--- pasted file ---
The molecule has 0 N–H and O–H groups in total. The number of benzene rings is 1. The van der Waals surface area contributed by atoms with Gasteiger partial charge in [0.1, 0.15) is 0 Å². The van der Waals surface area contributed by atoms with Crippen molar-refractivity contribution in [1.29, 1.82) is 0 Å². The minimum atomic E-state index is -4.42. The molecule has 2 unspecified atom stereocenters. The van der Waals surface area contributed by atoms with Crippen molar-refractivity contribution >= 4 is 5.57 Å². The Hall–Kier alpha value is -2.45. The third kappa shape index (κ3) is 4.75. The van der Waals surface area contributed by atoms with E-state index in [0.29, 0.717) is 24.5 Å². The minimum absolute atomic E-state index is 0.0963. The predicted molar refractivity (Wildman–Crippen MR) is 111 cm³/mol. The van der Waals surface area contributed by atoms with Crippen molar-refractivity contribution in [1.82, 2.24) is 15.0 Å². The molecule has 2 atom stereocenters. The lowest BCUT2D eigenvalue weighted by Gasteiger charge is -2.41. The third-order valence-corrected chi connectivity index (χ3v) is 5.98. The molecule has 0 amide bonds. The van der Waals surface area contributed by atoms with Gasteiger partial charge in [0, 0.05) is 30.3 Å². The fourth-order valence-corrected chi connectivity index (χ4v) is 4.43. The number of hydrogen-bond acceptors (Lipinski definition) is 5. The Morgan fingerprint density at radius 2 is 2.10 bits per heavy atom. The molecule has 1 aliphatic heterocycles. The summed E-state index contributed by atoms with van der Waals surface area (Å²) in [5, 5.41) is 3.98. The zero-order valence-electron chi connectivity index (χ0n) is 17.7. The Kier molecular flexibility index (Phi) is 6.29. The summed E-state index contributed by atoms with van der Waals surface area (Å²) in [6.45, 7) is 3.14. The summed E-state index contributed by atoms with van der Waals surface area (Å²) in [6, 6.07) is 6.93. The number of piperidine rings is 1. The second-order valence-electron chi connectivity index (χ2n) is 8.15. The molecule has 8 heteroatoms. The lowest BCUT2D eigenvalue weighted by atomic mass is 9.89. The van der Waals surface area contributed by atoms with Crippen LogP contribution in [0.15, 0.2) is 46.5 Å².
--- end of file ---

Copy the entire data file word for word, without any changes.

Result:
The molecule has 0 N–H and O–H groups in total. The number of benzene rings is 1. The van der Waals surface area contributed by atoms with Gasteiger partial charge in [0.1, 0.15) is 0 Å². The van der Waals surface area contributed by atoms with Crippen molar-refractivity contribution in [1.29, 1.82) is 0 Å². The minimum atomic E-state index is -4.42. The molecule has 2 unspecified atom stereocenters. The van der Waals surface area contributed by atoms with Crippen molar-refractivity contribution >= 4 is 5.57 Å². The Hall–Kier alpha value is -2.45. The third kappa shape index (κ3) is 4.75. The van der Waals surface area contributed by atoms with E-state index in [0.29, 0.717) is 24.5 Å². The minimum absolute atomic E-state index is 0.0963. The predicted molar refractivity (Wildman–Crippen MR) is 111 cm³/mol. The van der Waals surface area contributed by atoms with Crippen molar-refractivity contribution in [1.82, 2.24) is 15.0 Å². The molecule has 2 atom stereocenters. The lowest BCUT2D eigenvalue weighted by Gasteiger charge is -2.41. The third-order valence-corrected chi connectivity index (χ3v) is 5.98. The molecule has 0 amide bonds. The van der Waals surface area contributed by atoms with Gasteiger partial charge in [0, 0.05) is 30.3 Å². The fourth-order valence-corrected chi connectivity index (χ4v) is 4.43. The number of hydrogen-bond acceptors (Lipinski definition) is 5. The Morgan fingerprint density at radius 2 is 2.10 bits per heavy atom. The molecule has 1 aliphatic heterocycles. The summed E-state index contributed by atoms with van der Waals surface area (Å²) in [5, 5.41) is 3.98. The zero-order valence-electron chi connectivity index (χ0n) is 17.7. The Kier molecular flexibility index (Phi) is 6.29. The summed E-state index contributed by atoms with van der Waals surface area (Å²) in [6.45, 7) is 3.14. The summed E-state index contributed by atoms with van der Waals surface area (Å²) in [6, 6.07) is 6.93. The number of piperidine rings is 1. The second-order valence-electron chi connectivity index (χ2n) is 8.15. The molecule has 8 heteroatoms. The lowest BCUT2D eigenvalue weighted by atomic mass is 9.89. The van der Waals surface area contributed by atoms with Crippen LogP contribution in [0.15, 0.2) is 46.5 Å².